It's also available in a Realtree Max-5 Waterfowl model (3-inch chamber) for duck enthusiasts.
XLR5 Sporting Specifications
Model: Syren XLR5 Sporting
Action: Gas operated semi-automatic
Trigger pull: 3 pounds, 13.9 ounces
Barrel length: 28 or 30 inches, TRIBORE HP, ventilated rib
Chamber: 2¾ inches
Overall length: 50 inches
Weight: 7 pounds, 12.5 ounces
Safety: Manual, push button behind trigger
The Tempio is made by Caesar Guerini, a firm that needs no introduction to experienced shooters, and carries the CG lifetime warranty. Available in 20- or 28-gauge, both have 28-inch barrels and come with a set of five nickel-plated, flush-fitting chokes. It has a single selective trigger, automatic ejectors, and a tang-mounted manual safety.
It's a high-dollar gun with all the amenities: The wood is Turkish walnut that sports well-executed 26 lpi checkering, and an elegant hand-rubbed oil finish. And the receiver has some unbelievable detail with inlaid gold roses on each side. "
The forend is nicely proportioned to fill the hand without feeling clubby, and the latch is a convenient Anson rod, with a silver push button at the forend tip.
Trigger pulls were likewise superb on the Tempio: 4 pounds, 13.9 ounces for the lower barrel; 4 pounds, 5.7 ounces on the upper. The barrel finish is a deep, dark blue, as elegant as the rest of the gun. The ventilated rib has a silver bead front sight, and the side ribs are not ventilated. Both Syren guns come in a fitted hard case.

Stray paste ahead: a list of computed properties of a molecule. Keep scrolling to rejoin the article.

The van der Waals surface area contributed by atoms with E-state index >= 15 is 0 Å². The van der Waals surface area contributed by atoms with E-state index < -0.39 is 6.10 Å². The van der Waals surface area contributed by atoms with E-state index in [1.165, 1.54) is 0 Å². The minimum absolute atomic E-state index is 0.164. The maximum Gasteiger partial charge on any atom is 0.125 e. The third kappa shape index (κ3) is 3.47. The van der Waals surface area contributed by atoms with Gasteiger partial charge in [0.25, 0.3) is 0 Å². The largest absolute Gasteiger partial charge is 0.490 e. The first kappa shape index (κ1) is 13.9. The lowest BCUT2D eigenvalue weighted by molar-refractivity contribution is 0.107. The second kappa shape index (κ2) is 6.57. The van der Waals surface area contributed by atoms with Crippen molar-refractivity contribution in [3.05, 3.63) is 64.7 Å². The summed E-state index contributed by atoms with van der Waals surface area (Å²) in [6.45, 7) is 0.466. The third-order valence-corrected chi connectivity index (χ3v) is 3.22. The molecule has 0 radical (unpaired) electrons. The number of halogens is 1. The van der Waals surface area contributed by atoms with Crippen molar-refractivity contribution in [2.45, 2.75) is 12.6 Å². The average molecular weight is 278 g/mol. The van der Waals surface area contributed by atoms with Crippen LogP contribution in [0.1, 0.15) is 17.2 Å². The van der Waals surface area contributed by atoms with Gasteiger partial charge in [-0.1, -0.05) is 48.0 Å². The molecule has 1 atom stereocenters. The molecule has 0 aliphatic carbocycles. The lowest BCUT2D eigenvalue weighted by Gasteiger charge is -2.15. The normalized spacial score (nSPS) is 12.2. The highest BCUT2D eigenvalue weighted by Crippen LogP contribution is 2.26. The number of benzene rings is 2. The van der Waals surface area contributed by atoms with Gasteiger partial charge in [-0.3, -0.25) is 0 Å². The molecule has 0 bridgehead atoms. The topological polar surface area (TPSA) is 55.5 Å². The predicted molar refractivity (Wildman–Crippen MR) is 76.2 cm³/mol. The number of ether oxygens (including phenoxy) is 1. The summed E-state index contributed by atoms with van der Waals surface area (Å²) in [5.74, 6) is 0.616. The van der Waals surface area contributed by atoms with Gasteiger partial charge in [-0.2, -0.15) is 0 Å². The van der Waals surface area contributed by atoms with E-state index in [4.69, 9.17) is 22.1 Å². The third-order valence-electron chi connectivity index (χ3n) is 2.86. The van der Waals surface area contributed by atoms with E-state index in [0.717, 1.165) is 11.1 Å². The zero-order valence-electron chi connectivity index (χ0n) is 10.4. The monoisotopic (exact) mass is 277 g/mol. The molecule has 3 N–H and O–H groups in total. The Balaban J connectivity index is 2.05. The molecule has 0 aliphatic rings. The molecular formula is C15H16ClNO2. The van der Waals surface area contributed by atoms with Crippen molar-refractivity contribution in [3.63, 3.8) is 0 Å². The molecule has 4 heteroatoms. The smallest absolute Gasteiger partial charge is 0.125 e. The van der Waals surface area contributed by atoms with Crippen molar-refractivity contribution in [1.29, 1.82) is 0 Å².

Overall, these guns represent significant achievements for a growing segment of shooters, and it is refreshing to see guns that are especially designed and uniquely functional for women. Ladies who are interested in hunting and/or sporting clays should give these a look. You can have it your way.
Syren Tempio Specifications
Model: Syren Tempio
Action: Over-under, automatic ejectors
Gauge: 20 (tested), 28
Trigger: Single selective, gold plated
Trigger pull: Lower, 4 pounds, 13.9 ounces; upper, 4 pounds, 5.7 ounces
Barrel length: 28 inches, ventilated rib
Chamber: 3 inches